Lawyers said that their clients were all charged with “disobeying police orders,” an administrative offense that may result in a custodial sentence for up to 30 days. The October 2 joint statement by the Interior Ministry and Prosecutor General’s Office said that some were arrested on charges of “petty hooliganism” for allegedly initiating arguments with people who declined solicitations for sex. It also said that 56 detainees were issued administrative detention sentences, while 18 others were fined and nine were issued warnings.

Administrative trials in Azerbaijan are perfunctory, rarely lasting longer than 15 minutes, and judges’ decisions of guilt rely almost exclusively on police testimony. Although administrative offenses can and often do result in jail time, defendants in administrative trials are not guaranteed a lawyer of their choosing and they cannot mount an effective defense, Human Rights Watch said.

In addition, one of the lawyers said that while the official charge is listed as disobeying police orders, “In some written official materials at the police stations, I saw that police had written that these individuals were gay or transgender, and that they were arrested on sidewalks as they were shouting or arranging sex work.” Sex work is illegal in Azerbaijan, but Human Rights Watch is not aware of any the detainees having been charged with this offense.

Lawyers said that the majority of the 45 detainees they have tracked were sentenced to between five and 20 days detention, but that some were sentenced to 30 days, and most have been fined the maximum amount under the disobedience charges, 200 ANZ (US$117).

The October 2 joint statement said the roundups aimed to “identify individuals who offer paid intimate services to local citizens and foreign tourists in evenings in the central parts of the city... violate public order by insulting those who refuse these services and causing a dispute, as well as to check whether they are carriers of skin and venereal diseases.”

On September 27, Ehsan Zahidov, spokesman for the Internal Affairs Ministry, said that police were responding to complaints from Baku residents that gay men were visible on the streets. Zahidov also sought to justify the Baku round-ups on public health grounds, claiming that the arrests were meant to “prevent dangerous contagious diseases from spreading.” He claimed that gay men arrested were tested for sexually transmitted diseases, including HIV and syphilis.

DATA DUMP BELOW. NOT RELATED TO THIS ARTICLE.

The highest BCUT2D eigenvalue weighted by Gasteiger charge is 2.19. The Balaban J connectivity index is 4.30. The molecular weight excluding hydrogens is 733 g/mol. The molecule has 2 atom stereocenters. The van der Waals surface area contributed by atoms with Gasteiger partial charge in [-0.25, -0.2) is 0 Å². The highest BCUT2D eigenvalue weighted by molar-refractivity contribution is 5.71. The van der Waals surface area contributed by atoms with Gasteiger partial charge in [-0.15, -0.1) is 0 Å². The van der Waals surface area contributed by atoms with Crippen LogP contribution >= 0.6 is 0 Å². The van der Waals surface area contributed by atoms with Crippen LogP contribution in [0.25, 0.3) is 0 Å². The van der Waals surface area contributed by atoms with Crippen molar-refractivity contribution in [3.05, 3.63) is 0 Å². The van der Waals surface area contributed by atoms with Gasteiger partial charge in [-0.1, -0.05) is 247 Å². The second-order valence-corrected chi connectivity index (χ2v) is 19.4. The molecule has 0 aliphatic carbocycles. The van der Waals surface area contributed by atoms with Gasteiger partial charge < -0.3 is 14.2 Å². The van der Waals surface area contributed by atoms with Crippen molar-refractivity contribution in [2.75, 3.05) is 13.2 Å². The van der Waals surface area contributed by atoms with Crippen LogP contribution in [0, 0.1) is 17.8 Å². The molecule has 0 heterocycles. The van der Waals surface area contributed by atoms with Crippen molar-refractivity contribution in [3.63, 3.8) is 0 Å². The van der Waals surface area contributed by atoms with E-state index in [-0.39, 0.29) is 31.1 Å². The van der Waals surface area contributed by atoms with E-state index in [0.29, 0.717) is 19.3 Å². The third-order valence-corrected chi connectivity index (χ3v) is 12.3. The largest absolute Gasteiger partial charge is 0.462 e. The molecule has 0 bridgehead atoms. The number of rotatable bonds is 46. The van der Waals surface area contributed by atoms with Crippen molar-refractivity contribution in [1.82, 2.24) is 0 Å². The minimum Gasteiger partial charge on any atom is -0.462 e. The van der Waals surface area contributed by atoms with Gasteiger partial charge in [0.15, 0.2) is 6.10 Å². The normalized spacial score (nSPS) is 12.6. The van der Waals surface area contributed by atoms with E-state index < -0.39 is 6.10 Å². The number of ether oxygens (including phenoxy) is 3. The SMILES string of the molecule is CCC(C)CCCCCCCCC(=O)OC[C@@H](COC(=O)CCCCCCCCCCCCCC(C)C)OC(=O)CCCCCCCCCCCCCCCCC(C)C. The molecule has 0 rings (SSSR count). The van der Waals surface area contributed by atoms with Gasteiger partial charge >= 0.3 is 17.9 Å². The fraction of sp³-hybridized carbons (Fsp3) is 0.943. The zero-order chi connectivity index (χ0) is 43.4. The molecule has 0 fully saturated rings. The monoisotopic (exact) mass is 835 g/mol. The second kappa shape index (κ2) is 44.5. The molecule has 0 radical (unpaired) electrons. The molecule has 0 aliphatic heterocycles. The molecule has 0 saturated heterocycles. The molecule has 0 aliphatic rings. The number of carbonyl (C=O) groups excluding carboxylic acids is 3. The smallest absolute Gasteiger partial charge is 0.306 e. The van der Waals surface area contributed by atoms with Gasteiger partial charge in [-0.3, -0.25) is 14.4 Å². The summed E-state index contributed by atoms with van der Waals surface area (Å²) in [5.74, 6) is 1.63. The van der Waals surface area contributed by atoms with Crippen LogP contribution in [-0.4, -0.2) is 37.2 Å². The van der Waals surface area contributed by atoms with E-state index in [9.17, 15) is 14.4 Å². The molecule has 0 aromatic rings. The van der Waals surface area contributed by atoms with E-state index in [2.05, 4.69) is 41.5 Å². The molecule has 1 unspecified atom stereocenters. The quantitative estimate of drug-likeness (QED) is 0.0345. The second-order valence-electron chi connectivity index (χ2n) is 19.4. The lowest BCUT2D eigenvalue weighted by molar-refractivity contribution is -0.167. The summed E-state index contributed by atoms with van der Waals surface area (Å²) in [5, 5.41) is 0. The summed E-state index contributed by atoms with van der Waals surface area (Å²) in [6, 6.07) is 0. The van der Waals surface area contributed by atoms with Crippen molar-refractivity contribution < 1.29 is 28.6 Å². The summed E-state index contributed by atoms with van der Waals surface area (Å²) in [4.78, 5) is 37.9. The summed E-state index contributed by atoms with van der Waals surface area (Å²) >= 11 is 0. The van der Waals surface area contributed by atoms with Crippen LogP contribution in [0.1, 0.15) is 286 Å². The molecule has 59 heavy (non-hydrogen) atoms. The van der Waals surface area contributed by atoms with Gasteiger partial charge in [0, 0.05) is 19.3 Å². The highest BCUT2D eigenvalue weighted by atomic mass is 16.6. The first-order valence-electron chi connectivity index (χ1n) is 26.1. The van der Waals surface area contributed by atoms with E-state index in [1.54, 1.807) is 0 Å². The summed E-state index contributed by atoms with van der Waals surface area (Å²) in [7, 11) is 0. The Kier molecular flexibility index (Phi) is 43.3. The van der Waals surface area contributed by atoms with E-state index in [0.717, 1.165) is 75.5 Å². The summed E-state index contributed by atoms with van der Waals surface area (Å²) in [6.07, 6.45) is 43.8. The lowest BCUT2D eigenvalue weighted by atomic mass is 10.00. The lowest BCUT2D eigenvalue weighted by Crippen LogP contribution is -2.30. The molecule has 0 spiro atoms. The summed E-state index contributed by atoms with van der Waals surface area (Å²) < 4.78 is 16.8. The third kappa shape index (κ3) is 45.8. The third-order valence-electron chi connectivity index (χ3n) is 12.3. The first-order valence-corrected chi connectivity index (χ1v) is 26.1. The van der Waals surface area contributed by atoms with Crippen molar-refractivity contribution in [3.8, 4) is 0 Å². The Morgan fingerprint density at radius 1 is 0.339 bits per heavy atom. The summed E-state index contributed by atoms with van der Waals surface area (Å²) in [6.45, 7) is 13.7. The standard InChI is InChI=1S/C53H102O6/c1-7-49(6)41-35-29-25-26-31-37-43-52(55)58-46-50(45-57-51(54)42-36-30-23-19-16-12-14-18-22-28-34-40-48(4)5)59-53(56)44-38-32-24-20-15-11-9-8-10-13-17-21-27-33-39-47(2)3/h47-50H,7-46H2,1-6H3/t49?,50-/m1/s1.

The director of the AIDS Center of Azerbaijan, Natig Zulfugarov, said no tests were conducted there and that it would be against the law for the police to have such tests conducted without a court order. According to detainees’ lawyers, police had not obtained such orders. Some of the detainees confirmed to their lawyers that they were taken to the Skin Diseases Dispensary, a small clinic in central Baku that is known for carrying out sexually transmitted infection tests, but not HIV tests.

A member of the Council of Europe, Azerbaijan is obligated to abide by the European Convention on Human Rights ban on discrimination – including discrimination on the basis of sexual orientation and gender identity – torture, and arbitrary detention. Azerbaijan is also a party to the International Covenant on Civil and Political Rights, which include similar obligations.

In addition, the UN Working Group on Arbitrary Detention has deemed that deprivation of liberty is arbitrary when it takes place “for reasons of discrimination based on…sexual orientation; or disability or other status, and which aims towards or can result in ignoring the equality of human rights.” The Working Group has noted that police often round up LGBT people on the basis of their appearance alone, and urged governments to pay specific attention to avoid arbitrary arrests and detention of people based on their sexual orientation under laws that vaguely prohibit public indecency.